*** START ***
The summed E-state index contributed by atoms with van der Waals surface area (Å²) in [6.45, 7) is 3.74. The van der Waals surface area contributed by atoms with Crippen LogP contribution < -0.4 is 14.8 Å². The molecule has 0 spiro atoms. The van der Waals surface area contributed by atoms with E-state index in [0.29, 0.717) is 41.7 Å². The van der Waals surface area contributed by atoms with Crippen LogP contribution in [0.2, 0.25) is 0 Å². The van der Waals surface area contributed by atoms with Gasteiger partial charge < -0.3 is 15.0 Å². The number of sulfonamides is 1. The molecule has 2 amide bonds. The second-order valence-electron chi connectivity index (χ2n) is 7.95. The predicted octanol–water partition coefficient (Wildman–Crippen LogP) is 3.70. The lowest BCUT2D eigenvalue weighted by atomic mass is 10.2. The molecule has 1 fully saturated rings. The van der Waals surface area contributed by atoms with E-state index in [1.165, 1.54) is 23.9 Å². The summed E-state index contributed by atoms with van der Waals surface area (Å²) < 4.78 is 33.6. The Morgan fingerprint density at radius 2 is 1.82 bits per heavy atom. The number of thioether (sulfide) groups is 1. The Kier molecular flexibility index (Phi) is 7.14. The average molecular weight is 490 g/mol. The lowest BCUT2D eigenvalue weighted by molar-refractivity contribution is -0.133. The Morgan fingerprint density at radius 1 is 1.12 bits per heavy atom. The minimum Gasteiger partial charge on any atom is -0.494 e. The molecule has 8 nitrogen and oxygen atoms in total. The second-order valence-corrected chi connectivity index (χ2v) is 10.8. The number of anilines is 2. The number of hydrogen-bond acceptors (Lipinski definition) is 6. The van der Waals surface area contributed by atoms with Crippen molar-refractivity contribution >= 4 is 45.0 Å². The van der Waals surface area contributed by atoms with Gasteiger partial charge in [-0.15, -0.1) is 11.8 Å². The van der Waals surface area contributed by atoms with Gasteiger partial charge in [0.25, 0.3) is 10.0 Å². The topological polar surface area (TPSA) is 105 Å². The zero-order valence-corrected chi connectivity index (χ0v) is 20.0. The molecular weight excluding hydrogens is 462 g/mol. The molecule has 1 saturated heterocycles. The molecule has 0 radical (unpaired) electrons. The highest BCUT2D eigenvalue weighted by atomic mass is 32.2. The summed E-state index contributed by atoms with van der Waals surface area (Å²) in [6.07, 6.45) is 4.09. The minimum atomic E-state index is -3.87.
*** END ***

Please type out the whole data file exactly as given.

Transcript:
The summed E-state index contributed by atoms with van der Waals surface area (Å²) in [6.45, 7) is 3.74. The van der Waals surface area contributed by atoms with Crippen LogP contribution < -0.4 is 14.8 Å². The molecule has 0 spiro atoms. The van der Waals surface area contributed by atoms with E-state index in [0.29, 0.717) is 41.7 Å². The van der Waals surface area contributed by atoms with Crippen LogP contribution in [0.2, 0.25) is 0 Å². The van der Waals surface area contributed by atoms with Gasteiger partial charge < -0.3 is 15.0 Å². The number of sulfonamides is 1. The molecule has 2 amide bonds. The second-order valence-electron chi connectivity index (χ2n) is 7.95. The predicted octanol–water partition coefficient (Wildman–Crippen LogP) is 3.70. The lowest BCUT2D eigenvalue weighted by atomic mass is 10.2. The molecule has 1 fully saturated rings. The van der Waals surface area contributed by atoms with E-state index in [1.165, 1.54) is 23.9 Å². The summed E-state index contributed by atoms with van der Waals surface area (Å²) < 4.78 is 33.6. The Morgan fingerprint density at radius 2 is 1.82 bits per heavy atom. The number of thioether (sulfide) groups is 1. The Kier molecular flexibility index (Phi) is 7.14. The average molecular weight is 490 g/mol. The lowest BCUT2D eigenvalue weighted by molar-refractivity contribution is -0.133. The Morgan fingerprint density at radius 1 is 1.12 bits per heavy atom. The minimum Gasteiger partial charge on any atom is -0.494 e. The molecule has 8 nitrogen and oxygen atoms in total. The second-order valence-corrected chi connectivity index (χ2v) is 10.8. The number of anilines is 2. The number of hydrogen-bond acceptors (Lipinski definition) is 6. The van der Waals surface area contributed by atoms with Crippen molar-refractivity contribution >= 4 is 45.0 Å². The van der Waals surface area contributed by atoms with Gasteiger partial charge in [-0.15, -0.1) is 11.8 Å². The van der Waals surface area contributed by atoms with Gasteiger partial charge in [0.25, 0.3) is 10.0 Å². The topological polar surface area (TPSA) is 105 Å². The zero-order valence-corrected chi connectivity index (χ0v) is 20.0. The molecular weight excluding hydrogens is 462 g/mol. The molecule has 1 saturated heterocycles. The molecule has 0 radical (unpaired) electrons. The highest BCUT2D eigenvalue weighted by atomic mass is 32.2. The summed E-state index contributed by atoms with van der Waals surface area (Å²) in [6.07, 6.45) is 4.09. The minimum atomic E-state index is -3.87.